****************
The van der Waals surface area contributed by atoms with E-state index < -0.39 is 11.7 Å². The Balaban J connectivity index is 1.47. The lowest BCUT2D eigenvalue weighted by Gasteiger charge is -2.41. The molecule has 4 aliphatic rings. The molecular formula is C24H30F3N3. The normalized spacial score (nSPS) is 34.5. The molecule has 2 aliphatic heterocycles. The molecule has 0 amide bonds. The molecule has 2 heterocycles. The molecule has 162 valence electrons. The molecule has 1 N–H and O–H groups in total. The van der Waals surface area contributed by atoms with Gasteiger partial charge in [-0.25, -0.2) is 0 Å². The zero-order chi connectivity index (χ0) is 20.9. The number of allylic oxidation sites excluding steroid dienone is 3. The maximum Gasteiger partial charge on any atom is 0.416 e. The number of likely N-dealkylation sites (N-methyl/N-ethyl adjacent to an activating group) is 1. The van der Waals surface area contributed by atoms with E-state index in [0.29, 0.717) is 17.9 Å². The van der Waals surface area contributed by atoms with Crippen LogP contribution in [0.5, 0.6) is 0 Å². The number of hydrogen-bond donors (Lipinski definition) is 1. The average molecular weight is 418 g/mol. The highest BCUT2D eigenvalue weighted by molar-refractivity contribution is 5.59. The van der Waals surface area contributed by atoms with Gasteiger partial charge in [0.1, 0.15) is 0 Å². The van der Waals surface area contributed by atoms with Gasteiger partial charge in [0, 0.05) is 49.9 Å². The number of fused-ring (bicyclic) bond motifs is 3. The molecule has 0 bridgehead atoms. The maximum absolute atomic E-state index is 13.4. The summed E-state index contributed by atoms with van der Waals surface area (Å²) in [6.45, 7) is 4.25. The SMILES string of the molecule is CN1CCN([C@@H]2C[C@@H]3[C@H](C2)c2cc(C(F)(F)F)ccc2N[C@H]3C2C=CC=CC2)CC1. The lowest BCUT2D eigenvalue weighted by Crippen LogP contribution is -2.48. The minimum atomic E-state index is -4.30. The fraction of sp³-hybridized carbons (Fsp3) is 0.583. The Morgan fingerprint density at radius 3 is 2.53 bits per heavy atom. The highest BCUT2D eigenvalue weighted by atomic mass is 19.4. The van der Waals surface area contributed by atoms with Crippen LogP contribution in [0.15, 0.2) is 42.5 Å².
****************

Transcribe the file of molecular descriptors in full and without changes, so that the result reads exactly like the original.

The van der Waals surface area contributed by atoms with E-state index < -0.39 is 11.7 Å². The Balaban J connectivity index is 1.47. The lowest BCUT2D eigenvalue weighted by Gasteiger charge is -2.41. The molecule has 4 aliphatic rings. The molecular formula is C24H30F3N3. The normalized spacial score (nSPS) is 34.5. The molecule has 2 aliphatic heterocycles. The molecule has 0 amide bonds. The molecule has 2 heterocycles. The molecule has 162 valence electrons. The molecule has 1 N–H and O–H groups in total. The van der Waals surface area contributed by atoms with Gasteiger partial charge in [-0.25, -0.2) is 0 Å². The zero-order chi connectivity index (χ0) is 20.9. The number of allylic oxidation sites excluding steroid dienone is 3. The maximum Gasteiger partial charge on any atom is 0.416 e. The number of likely N-dealkylation sites (N-methyl/N-ethyl adjacent to an activating group) is 1. The van der Waals surface area contributed by atoms with E-state index in [0.29, 0.717) is 17.9 Å². The van der Waals surface area contributed by atoms with Crippen LogP contribution in [0.5, 0.6) is 0 Å². The number of hydrogen-bond donors (Lipinski definition) is 1. The average molecular weight is 418 g/mol. The highest BCUT2D eigenvalue weighted by molar-refractivity contribution is 5.59. The van der Waals surface area contributed by atoms with Gasteiger partial charge in [0.1, 0.15) is 0 Å². The van der Waals surface area contributed by atoms with Gasteiger partial charge in [0, 0.05) is 49.9 Å². The number of fused-ring (bicyclic) bond motifs is 3. The molecule has 0 bridgehead atoms. The maximum absolute atomic E-state index is 13.4. The summed E-state index contributed by atoms with van der Waals surface area (Å²) in [6.45, 7) is 4.25. The SMILES string of the molecule is CN1CCN([C@@H]2C[C@@H]3[C@H](C2)c2cc(C(F)(F)F)ccc2N[C@H]3C2C=CC=CC2)CC1. The lowest BCUT2D eigenvalue weighted by Crippen LogP contribution is -2.48. The minimum atomic E-state index is -4.30. The fraction of sp³-hybridized carbons (Fsp3) is 0.583. The Morgan fingerprint density at radius 3 is 2.53 bits per heavy atom. The highest BCUT2D eigenvalue weighted by atomic mass is 19.4. The van der Waals surface area contributed by atoms with Crippen LogP contribution in [0.15, 0.2) is 42.5 Å².